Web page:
Disappearance of Chinook Salmon Devastates Native Californian Tribes

The Karuk believe that the disappearance of the fish is a harbinger of the end of their way of life, and perhaps the world
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In Ishi Pishi Falls, Siskiyou County, California, along the Klamath River, a Karuk tribesman, Ron Reed, is on the tribe’s annual salmon run. He uses two twenty-foot wooden poles to ensnare the fish from the water below.

The Karuk are the country’s second or third federally recognized largest tribes, with enrollment numbers at 4,000, according to the Sacramento Bee (via ArcaMax). But by the end of the morning, Reed and his son-in-law, Asa Donahue, have only seven Chinook.

Thirty years ago, it might have been seventy.

“It’s been like a death in the family the last five, six years down here,” Reed said.

They Chinook are more than something to eat for the Karuk tribe. The fish—both real and as a symbol—are woven into their history and culture so deeply that Reed can’t envision a world without them.

“When the fish go,” Reed said, “that’s the end of the world.”

White settlers modified the rivers that the Karuk and other local tribes depended on so heavily. For example, the gold miners traumatized the Klamath and other waterways by removing huge amounts of rocks and sand. The mining process itself contaminated the rivers with mercury, lead and other poisons. Those toxins are still—a century and a half later—showing up in Klamath Basin’s fish.

By the early 1900s, it was the power companies ruining the river with giant hydroelectric dams on the Klamath, blocking fish from swimming further than 100 miles from their spawning grounds. Below where the dams sit, there are two rivers—the Scott and the Shasta—that provide important breeding grounds for spawning fish. However, for the last 100 years those rivers have also been siphoned off, in service of growing hay for grazing cattle.

Several types of salmon have paid the price. Pink and chum salmon no longer swim in the Klamath. Spring-run Chinook and coho are on the edge of extinction. The fall run of the Chinook, partly propped up by a hatchery below Iron Gate Dam, is the last remaining salmon fishery on the river, according to the Sacramento Bee.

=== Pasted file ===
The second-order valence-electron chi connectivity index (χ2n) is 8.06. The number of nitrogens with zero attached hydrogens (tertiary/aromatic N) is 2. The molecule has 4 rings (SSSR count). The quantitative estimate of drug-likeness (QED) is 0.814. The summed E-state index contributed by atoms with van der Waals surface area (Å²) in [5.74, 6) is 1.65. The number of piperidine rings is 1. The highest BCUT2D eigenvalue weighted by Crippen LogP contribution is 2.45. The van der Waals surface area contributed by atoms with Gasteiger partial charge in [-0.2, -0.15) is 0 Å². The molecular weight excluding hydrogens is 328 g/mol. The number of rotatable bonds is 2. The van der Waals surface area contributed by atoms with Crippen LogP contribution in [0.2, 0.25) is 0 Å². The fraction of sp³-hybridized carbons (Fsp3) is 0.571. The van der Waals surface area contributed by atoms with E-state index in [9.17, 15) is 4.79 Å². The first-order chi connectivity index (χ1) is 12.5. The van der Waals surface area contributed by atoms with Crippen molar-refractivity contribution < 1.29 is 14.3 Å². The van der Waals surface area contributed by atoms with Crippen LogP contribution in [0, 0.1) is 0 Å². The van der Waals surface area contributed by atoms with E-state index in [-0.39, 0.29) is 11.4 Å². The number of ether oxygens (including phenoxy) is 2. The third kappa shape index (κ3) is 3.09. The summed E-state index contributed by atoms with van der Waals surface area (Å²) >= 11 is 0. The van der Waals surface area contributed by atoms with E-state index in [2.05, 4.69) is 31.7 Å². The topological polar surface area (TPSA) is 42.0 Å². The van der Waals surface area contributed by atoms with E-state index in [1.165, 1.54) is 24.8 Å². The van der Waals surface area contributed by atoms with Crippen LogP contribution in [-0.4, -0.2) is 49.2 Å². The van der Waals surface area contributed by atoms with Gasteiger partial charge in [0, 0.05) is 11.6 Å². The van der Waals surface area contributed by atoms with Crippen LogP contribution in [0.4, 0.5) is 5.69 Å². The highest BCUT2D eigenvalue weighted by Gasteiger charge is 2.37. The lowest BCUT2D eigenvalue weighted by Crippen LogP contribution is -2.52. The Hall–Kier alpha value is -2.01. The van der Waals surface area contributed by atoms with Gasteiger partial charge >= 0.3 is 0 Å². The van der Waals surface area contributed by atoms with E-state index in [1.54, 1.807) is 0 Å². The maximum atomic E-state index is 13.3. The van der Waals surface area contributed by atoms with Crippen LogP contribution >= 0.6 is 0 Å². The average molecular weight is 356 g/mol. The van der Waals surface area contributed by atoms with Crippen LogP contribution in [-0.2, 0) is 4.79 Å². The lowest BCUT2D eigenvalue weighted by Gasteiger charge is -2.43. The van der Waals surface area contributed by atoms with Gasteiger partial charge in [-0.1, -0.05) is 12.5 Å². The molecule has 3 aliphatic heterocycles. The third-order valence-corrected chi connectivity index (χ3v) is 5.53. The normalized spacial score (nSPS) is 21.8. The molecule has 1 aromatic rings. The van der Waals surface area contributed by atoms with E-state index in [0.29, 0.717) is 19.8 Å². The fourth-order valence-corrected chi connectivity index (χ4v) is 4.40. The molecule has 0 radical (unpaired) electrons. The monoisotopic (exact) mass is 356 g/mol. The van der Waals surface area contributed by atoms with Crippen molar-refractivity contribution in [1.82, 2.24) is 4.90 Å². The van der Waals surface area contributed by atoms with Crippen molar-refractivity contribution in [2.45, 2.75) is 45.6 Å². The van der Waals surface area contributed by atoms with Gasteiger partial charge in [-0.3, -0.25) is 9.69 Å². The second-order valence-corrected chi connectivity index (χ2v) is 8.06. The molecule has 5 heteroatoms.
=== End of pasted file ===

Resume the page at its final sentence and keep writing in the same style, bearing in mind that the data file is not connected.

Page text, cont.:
According to state fishing regulations, the Karuk tribe is allowed to catch fall-run Chinook at Ishi Pishi Falls using their traditional nets. But not all runs have enough fish to catch. The lack of ritual degrades Karuk society—young boy’s don’t learn how to catch fish from their fathers. They also don’t get to participate in certain ceremonies.

“You can’t teach your kids to do the things we do without the fish,” said Chook-chook Hillman. At 13, his son had his first opportunity to bring fish up the trail to the tribe’s ceremonial site, a lucky break that happened because only a few fish happened to show up that year.

The Karuk, along with environmental groups, argue that the dams on their river should be removed. California, in conjunction with Oregon, created a plan in 2020 to tear down four dams on the Klamath River in an attempt to restore the fisheries. The act would “right some wrongs, address some of our historic mistakes,” Governor Gavin Newsom assured.

The dams, through a series of mergers and acquisitions, are now owned by Berkshire Hathaway, Warren Buffett’s company. Buffett is cooperating with the process.

As Reed sees it, not just the fish are in danger, but also modern ways of farming that he believes are unsustainable. If farming doesn’t lessen its impact on the land, it could go the way of the Chinook salmon. “[Agriculture]’s going to be gone if we don’t monitor them,” he said. “The same way our fish will be gone.”


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